- School districts are looking to (or already have) cut social studies instructional time and staff, particularly at the elementary level (grades K-5) to allow for additional support to subject areas that are “tested” (ELA, math, and science). Some districts are considering not to replace social studies teachers or department heads who will be retiring at the end of the school year. There is one school district that is considering to no longer offer an American Civics course in high school. (I’m interested in seeing what their school’s mission statement reads).
- There is a serious concern that social studies is being merged with ELA into a Humanities program, where that history and the social studies are taught to support Common Core ELA standards (rather than taught as equals) and virtually cutting out the historical background and context necessary to learn for deep historical understanding. Most troubling are the school districts that are planning to “let go” history teachers who do not have an English Language Arts certification or Humanities certification yet ELA teachers are allowed to teach history without certification in the subject area.
- The marginalization of social studies is exacerbated with the perception and attitude that “anyone can teach social studies” by assigning math, ELA, and science teachers one social studies class, so the school district doesn’t have to hire a social studies teacher in order to save money or to increase staff in the “tested” subject areas.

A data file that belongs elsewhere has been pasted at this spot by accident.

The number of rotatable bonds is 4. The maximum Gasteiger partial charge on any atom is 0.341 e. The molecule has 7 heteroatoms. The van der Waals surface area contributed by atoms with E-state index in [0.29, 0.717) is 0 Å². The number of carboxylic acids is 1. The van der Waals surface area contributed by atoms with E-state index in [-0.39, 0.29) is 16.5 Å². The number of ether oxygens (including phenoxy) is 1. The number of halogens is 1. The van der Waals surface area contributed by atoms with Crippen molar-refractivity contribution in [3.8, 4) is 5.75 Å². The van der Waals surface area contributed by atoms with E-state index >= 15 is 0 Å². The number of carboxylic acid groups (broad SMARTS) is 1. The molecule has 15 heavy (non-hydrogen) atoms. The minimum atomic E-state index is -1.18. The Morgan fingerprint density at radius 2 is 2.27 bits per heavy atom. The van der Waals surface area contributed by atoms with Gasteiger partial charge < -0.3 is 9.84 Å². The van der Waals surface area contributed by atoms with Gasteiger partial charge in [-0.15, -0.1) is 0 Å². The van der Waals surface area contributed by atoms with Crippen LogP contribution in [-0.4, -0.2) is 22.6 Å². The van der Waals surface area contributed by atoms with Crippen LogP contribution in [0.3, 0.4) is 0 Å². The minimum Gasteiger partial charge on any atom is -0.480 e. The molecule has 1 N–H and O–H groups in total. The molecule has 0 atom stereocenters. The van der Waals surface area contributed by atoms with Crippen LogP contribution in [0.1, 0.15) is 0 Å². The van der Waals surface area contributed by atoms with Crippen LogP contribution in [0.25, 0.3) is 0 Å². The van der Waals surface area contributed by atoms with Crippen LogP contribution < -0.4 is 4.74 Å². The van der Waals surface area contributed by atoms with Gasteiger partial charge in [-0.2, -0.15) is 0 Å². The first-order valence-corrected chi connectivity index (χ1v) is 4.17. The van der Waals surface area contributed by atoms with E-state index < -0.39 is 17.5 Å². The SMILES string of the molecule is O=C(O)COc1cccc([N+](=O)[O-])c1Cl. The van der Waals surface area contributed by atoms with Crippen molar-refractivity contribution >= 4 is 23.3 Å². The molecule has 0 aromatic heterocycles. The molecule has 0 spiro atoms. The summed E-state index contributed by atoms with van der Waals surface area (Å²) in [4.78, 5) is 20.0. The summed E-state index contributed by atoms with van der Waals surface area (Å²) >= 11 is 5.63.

- Significant reduction of professional development opportunities and grants for social studies education at the local, state and national levels. We have seen in recent years the elimination of state and federal education grants supporting history and social studies education (e.g., Teaching American History grants), and defunding (thus dismantling) national organizations such as the Center for Civic Education. At the local level, social studies teachers are denied to attend professional development workshops, unless the workshop is focused on ELA Humanities or Common Core.
I must note, however, that it is promising to see in the survey results that there are school districts that continue to fully support history and social studies and are not willing to compromise the social studies department.
Again, thank you so much for your contribution! I will be drafting an Executive Summary along with talking points to propose a resolution for the Mass Council to consider, and I will be in touch with those who expressed an interest in participating in an Advocacy Day to meet with your local elected representatives.
If you would like to become more involved in advocating for social studies education and are not members of the Massachusetts Council for the Social Studies (www.masscouncil.org) and the National Council for the Social Studies (www.socialstudies.org), please consider joining us! Feel free to contact me if you have any questions, issues, and concerns regarding social studies education.